Alexa’s capabilities are constantly improving and on the Fire HD 10, she can do useful things such as opening apps, searching for videos, changing the volume and playing music.
However, unlike Google’s Assistant, she’s not great at answering more general questions such as “Did England qualify for the world cup this year?”. Also, it’s a shame she can’t adjust the screen brightness on the tablet as well as volume.
There is a lot she can do but it helps to know what she can and can’t do and how best to phrase questions. It’s easy to control video playback, including skipping forward or backwards by a certain number of seconds or minutes, or jumping to a certain point by saying “Alexa, skip to 23 minutes”.
And like the Echo devices, you can set volume by saying “Alexa, volume six”. However, we noticed a slightly longer delay in responding to requests than with the Echo.
This could have been down to a patchy internet connection, but it merely highlights that some on-screen or spoken response is needed to tell you that she’s dealing with your request instead of continuing to show the ‘I’m listening’ blue bar at the bottom of the screen.
It’s useful having the option to enable or disable Alexa when the tablet is locked, and we also like the toggle control that’s shown when you drag down from the top of the screen – handy if you want to mute Alexa quickly to stop her listening for the wake word.
With the big screen, it’s also nice that Alexa will respond to some requests with full-screen ‘cards’. When you ask about the weather, for example, you’ll see the forecast on screen for the next week. For some reason, these showed temperature in Fahrenheit on our tablet, even though Alexa’s spoken response is in Celcius.
We’d like to see the range of sports scores expanded as the only UK-specific things you can ask about are football and cricket.
If you like, you can even use Alexa to buy things from Amazon just as you can with an Echo. And – usefully – you can require a spoken password to prevent others from ordering stuff.
Fire OS, which is based on Android 5.1.1, continues to improve. The HD 10 obviously runs the latest version of Fire OS and it can now do things such as restoring your apps and home screen layout from a previous Fire tablet.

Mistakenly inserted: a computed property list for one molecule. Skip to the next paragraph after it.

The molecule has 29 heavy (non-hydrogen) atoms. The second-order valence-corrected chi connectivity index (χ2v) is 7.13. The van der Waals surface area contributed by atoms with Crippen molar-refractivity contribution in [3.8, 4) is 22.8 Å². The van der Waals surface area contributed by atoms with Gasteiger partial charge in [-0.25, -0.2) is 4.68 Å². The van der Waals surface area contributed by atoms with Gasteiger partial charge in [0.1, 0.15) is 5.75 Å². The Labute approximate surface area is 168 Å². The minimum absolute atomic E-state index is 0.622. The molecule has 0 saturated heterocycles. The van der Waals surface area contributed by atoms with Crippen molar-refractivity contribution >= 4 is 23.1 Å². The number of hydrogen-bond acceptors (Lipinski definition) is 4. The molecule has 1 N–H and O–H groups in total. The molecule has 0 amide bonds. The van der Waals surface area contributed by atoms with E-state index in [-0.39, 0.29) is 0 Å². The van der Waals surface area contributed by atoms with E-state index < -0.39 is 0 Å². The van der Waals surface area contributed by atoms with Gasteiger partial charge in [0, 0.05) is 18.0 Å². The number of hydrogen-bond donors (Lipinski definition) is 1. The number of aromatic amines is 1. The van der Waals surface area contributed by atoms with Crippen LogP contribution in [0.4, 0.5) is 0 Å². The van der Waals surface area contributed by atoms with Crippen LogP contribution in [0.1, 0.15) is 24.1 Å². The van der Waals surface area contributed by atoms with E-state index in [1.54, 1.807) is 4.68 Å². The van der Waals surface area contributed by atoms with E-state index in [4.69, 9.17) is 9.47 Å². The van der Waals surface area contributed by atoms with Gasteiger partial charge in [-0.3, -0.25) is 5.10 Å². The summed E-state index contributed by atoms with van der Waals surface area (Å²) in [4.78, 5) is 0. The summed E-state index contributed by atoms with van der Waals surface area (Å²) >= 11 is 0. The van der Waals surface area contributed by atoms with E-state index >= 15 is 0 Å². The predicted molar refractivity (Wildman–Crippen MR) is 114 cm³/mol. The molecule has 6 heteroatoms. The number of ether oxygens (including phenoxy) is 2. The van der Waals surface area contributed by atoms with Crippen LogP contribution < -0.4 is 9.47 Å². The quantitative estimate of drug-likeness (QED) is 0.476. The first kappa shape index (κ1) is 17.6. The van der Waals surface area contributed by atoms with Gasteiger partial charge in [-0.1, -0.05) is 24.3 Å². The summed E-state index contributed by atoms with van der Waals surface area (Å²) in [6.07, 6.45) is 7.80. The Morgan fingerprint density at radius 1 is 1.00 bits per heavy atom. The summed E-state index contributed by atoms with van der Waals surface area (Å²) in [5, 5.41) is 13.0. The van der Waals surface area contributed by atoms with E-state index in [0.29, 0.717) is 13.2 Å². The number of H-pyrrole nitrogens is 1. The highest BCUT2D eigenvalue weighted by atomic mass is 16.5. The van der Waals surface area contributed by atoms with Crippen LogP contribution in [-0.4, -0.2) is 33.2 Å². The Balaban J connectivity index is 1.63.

It will also automatically set up user accounts to match your Amazon account, which means you’ll see all your purchased content as soon as you log in.
Replacing the ‘Recent’ screen is ‘For you’. This is essentially an improved Recent screen where you’ll see recently used apps, app suggestions and also the ability to resume a video you’re halfway through.
The whole system is designed to make it very easy to consume content – after all Amazon wants you to buy or rent videos from its Prime Video service, read books from its Kindle store and download apps and games from the Amazon Appstore.
Whenever Alexa doesn’t understand a question, she’ll either open the web browser on a Bing search page for your query or – just as often – fire up the Amazon shop and show items you might want to buy.
There are third-party versions of YouTube, but because this isn’t really an Android device you won’t find any of the official Google apps, nor can your download and install them. Instead, you’ll have to use (and sometimes buy) apps to access Gmail and other Google services, or use Amazon’s equivalents.
A lot of the big names are on the Appstore, including Netflix, iPlayer, Sky Go, Facebook, Messenger, Viber and more, but some aren’t, such as Whatsapp, Nest and Photoshop.
Should I buy a Fire HD 10?
There are two ways to look at the HD 10. One is that it’s £70 more expensive than the HD 8, which itself costs only £79.99.
Sure, that tablet doesn’t have hands-free Alexa or a full-HD screen but you could almost buy two for the price of one HD 10.
The other is that it’s good value for a 10in tablet with a full HD screen and hands-free Alexa. It’s hard to think of another 10in tablet at this price that offers a decent 1920 x 1080 screen.
And if you’re worried that Amazon might add hands-free Alexa to its cheaper tablets, that’s unlikely to happen. They don’t have the same processing power as the HD 10, which was beefed up specifically to allow owners to call upon the assistant.